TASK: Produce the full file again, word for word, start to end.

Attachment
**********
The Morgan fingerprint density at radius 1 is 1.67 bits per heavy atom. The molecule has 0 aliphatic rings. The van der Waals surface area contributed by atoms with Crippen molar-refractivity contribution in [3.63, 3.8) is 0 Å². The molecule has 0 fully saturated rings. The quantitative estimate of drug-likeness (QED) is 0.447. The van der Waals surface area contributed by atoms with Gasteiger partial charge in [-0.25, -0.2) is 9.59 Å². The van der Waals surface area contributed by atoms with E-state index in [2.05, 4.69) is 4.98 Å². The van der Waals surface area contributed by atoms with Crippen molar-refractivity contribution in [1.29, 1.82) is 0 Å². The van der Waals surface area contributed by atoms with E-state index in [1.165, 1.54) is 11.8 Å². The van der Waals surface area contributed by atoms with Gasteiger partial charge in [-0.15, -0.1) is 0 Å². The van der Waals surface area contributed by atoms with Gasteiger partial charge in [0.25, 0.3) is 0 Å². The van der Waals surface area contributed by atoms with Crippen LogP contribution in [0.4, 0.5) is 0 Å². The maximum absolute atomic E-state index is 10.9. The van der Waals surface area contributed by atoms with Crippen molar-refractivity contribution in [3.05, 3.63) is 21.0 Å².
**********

The Morgan fingerprint density at radius 1 is 1.67 bits per heavy atom. The molecule has 0 aliphatic rings. The van der Waals surface area contributed by atoms with Crippen molar-refractivity contribution in [3.63, 3.8) is 0 Å². The molecule has 0 fully saturated rings. The quantitative estimate of drug-likeness (QED) is 0.447. The van der Waals surface area contributed by atoms with Gasteiger partial charge in [-0.25, -0.2) is 9.59 Å². The van der Waals surface area contributed by atoms with E-state index in [2.05, 4.69) is 4.98 Å². The van der Waals surface area contributed by atoms with Crippen molar-refractivity contribution in [1.29, 1.82) is 0 Å². The van der Waals surface area contributed by atoms with E-state index in [1.165, 1.54) is 11.8 Å². The van der Waals surface area contributed by atoms with Gasteiger partial charge in [-0.15, -0.1) is 0 Å². The van der Waals surface area contributed by atoms with Gasteiger partial charge in [0.25, 0.3) is 0 Å². The van der Waals surface area contributed by atoms with Crippen LogP contribution in [0.4, 0.5) is 0 Å². The maximum absolute atomic E-state index is 10.9. The van der Waals surface area contributed by atoms with Crippen molar-refractivity contribution in [3.05, 3.63) is 21.0 Å².